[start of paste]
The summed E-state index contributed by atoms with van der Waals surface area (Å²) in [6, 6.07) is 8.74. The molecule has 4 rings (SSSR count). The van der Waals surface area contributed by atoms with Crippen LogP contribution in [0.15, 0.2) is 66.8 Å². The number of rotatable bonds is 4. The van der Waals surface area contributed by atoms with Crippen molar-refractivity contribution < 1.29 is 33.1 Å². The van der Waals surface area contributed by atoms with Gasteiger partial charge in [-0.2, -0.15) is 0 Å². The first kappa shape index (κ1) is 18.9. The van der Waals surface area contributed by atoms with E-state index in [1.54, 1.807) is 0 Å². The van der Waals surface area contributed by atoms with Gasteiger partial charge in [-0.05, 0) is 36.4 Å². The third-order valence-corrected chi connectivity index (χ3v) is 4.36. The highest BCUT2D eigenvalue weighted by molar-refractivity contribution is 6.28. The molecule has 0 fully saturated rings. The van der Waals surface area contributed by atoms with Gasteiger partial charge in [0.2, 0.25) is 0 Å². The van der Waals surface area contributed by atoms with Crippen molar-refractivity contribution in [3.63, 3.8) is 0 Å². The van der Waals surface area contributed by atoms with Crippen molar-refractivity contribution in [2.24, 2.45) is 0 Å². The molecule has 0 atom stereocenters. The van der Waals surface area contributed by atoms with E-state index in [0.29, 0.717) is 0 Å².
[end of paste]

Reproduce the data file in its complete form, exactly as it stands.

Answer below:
The summed E-state index contributed by atoms with van der Waals surface area (Å²) in [6, 6.07) is 8.74. The molecule has 4 rings (SSSR count). The van der Waals surface area contributed by atoms with Crippen LogP contribution in [0.15, 0.2) is 66.8 Å². The number of rotatable bonds is 4. The van der Waals surface area contributed by atoms with Crippen molar-refractivity contribution < 1.29 is 33.1 Å². The van der Waals surface area contributed by atoms with Gasteiger partial charge in [-0.2, -0.15) is 0 Å². The first kappa shape index (κ1) is 18.9. The van der Waals surface area contributed by atoms with E-state index in [1.54, 1.807) is 0 Å². The van der Waals surface area contributed by atoms with Gasteiger partial charge in [-0.05, 0) is 36.4 Å². The third-order valence-corrected chi connectivity index (χ3v) is 4.36. The highest BCUT2D eigenvalue weighted by molar-refractivity contribution is 6.28. The molecule has 0 fully saturated rings. The van der Waals surface area contributed by atoms with Gasteiger partial charge in [0.2, 0.25) is 0 Å². The van der Waals surface area contributed by atoms with Crippen molar-refractivity contribution in [3.63, 3.8) is 0 Å². The van der Waals surface area contributed by atoms with Crippen molar-refractivity contribution in [2.24, 2.45) is 0 Å². The molecule has 0 atom stereocenters. The van der Waals surface area contributed by atoms with E-state index in [0.29, 0.717) is 0 Å².